Australia is not homogeneous. It consists of over 500 different Indigenous nations or clan groups, each with their distinctive languages, beliefs, and cultures. The land you work and live on has a traditional name, and the traditional owners in Australia lived harmoniously with the land for thousands of years before the arrival of European settlers.
Acknowledging these facts and including them in your daily life is one of the best ways to show respect to the traditional owners of the land and ensure a better, more inclusive society for everyone. Further, learning and using the Indigenous name for the area you live is a fundamental act of understanding and acknowledging the true history of Australia.
How to Learn the Name of the Aboriginal and Torres Strait Islander Land You’re On
To learn the Indigenous name for your location, it’s a great idea to look for a Welcome to Country or an Acknowledgement of Country that has been conducted by traditional custodians and leaders in the area. Videos of these transcripts and speeches are often posted online after an event or meeting, and they’re a great way to learn about the traditional languages and names of the area you live and work in.
Looking up the Aboriginal and Torres Strait Islander land council for the suburb or town you live in is another great way of learning the traditional name of your area. Visit the Australian Institute of Aboriginal and Torres Strait Islander Studies for a detailed map of Indigeneous land. Esteemed writer and polymath David Horton created this map, offering a visual guide to the many Indigenous territories that make up modern Australia; it’s crucial to note that this map only shows general locations of larger groups of people, and there may be combinations of individual languages, dialects, or clans that are not shown.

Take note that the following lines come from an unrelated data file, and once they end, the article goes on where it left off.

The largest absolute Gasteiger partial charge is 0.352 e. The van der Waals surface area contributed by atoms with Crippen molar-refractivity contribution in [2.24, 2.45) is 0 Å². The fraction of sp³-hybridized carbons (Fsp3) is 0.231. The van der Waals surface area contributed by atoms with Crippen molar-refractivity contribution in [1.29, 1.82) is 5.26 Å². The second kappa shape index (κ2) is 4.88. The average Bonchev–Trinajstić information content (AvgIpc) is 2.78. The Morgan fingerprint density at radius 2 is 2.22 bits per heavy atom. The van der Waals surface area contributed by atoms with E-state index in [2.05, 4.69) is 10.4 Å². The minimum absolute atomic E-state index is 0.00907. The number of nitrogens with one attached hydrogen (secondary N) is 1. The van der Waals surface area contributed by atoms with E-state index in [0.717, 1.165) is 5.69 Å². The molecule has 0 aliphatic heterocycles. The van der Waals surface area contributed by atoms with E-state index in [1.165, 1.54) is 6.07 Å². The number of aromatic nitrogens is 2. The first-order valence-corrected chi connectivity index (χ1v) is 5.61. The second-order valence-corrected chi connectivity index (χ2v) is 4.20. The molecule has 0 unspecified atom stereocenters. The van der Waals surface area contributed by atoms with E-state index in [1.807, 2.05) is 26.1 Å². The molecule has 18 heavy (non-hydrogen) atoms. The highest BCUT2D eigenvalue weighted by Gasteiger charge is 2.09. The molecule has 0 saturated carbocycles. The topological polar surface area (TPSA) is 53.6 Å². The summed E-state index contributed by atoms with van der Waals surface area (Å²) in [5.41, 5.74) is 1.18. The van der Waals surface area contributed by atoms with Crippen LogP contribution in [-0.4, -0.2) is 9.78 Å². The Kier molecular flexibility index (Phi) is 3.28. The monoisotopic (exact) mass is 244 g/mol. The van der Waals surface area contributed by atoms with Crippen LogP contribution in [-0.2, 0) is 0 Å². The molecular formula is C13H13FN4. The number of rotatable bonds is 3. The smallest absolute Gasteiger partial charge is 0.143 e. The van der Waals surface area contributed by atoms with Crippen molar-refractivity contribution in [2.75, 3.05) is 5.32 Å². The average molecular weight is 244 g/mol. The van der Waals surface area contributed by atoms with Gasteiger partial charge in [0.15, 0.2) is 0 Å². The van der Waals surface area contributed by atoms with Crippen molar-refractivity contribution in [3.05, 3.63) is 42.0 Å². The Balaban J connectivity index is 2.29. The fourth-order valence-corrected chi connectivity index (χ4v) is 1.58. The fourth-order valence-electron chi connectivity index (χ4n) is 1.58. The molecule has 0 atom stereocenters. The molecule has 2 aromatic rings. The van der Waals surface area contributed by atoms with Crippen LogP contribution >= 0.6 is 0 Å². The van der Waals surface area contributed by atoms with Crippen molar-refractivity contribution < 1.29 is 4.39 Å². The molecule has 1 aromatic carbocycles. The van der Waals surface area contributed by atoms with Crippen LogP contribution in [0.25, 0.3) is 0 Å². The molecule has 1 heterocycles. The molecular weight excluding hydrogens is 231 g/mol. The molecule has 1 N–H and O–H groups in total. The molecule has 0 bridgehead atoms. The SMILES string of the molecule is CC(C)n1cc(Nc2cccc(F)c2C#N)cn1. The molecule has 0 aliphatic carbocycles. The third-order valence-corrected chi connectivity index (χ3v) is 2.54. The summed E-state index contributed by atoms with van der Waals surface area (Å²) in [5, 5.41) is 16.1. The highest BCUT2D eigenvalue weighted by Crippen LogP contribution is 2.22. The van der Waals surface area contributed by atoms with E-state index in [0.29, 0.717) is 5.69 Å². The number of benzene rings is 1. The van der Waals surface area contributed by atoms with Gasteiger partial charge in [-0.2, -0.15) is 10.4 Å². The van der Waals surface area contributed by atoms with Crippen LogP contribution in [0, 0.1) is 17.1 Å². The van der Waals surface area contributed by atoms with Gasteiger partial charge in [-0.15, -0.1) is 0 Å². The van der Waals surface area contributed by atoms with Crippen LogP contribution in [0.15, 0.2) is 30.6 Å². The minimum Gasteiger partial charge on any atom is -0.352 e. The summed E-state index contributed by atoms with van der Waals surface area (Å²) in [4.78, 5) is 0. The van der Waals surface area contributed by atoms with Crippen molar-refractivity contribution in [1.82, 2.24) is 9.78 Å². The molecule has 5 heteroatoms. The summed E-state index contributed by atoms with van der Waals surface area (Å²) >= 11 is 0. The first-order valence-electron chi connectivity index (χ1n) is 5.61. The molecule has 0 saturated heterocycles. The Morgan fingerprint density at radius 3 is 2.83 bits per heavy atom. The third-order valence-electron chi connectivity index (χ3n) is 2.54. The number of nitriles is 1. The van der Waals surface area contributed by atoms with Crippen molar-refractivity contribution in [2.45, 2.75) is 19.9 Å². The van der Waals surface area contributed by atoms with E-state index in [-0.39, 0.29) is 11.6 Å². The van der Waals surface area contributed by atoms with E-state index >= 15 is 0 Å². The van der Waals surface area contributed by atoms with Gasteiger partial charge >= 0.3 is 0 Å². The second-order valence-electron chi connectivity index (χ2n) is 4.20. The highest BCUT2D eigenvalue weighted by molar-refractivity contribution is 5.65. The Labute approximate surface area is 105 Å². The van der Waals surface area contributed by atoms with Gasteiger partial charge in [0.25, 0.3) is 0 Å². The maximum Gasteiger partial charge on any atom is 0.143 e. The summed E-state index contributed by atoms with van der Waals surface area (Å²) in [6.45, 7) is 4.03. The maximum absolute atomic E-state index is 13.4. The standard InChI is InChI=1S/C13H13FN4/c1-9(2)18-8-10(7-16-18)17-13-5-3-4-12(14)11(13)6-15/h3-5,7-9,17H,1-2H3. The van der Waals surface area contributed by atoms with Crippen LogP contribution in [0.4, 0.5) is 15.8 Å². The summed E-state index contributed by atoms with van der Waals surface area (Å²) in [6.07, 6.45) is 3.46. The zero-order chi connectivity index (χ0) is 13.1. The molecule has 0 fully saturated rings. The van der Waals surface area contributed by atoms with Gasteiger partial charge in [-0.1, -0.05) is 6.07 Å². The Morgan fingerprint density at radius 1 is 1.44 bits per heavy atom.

Additionally, First Languages Australia has an interactive map that shows the diversity of Indigenous languages. This map goes by the name of ‘Gambay,’ which means “together” in the Butchulla language. The map reflects the names and groups favoured by First Nations communities, and can help you learn the name of the language that corresponds with the Indigenous territory you live in.
In addition, Blak Business created a comprehensive guide to help identify the locations of First Nation territory, as well as how you can share the information about your location with others online. AUSTLANG from the National Library of Australia also offers a vocabulary of identifiers, a thesaurus of languages, and information about First Nations languages. AUSTLANG supports galleries, libraries, and archives that want to identify projects or materials about Indigenous people and languages.
Acknowledging and using names of Indigenous lands that make up Australia is something non-Indigenous Australians must make commonplace. Some corporations are taking measures toward making that happen, as well. For example, Australia Post now acknowledges Indigenous names on addresses, and Channel Ten uses First Nations names during its weather reports. Once you know the name of the Indigenous country you’re in, use it and become familiar with the difference between Welcome to Country and Acknowledgement of Country.
Mainland Australia is made up of about 500 Aboriginal communities, each with its own culture, language, and customs. The Australian Institute of Aboriginal and Torres Strait Islander Studies offers an excellent visual representation of Australia’s diversity.
Most people are familiar with the colonial names of places in Australia such as Grampians, Perth, and New South Wales. It’s important to remember that Australia is—and has always been—Indigenous land. Knowing the Indigenous name of the land you’re on is vital in acknowledging and respecting Aboriginal people, custodianship, and the overall history of this country. Of course, you can go a step further and learn how to do an Acknowledgement of Country online.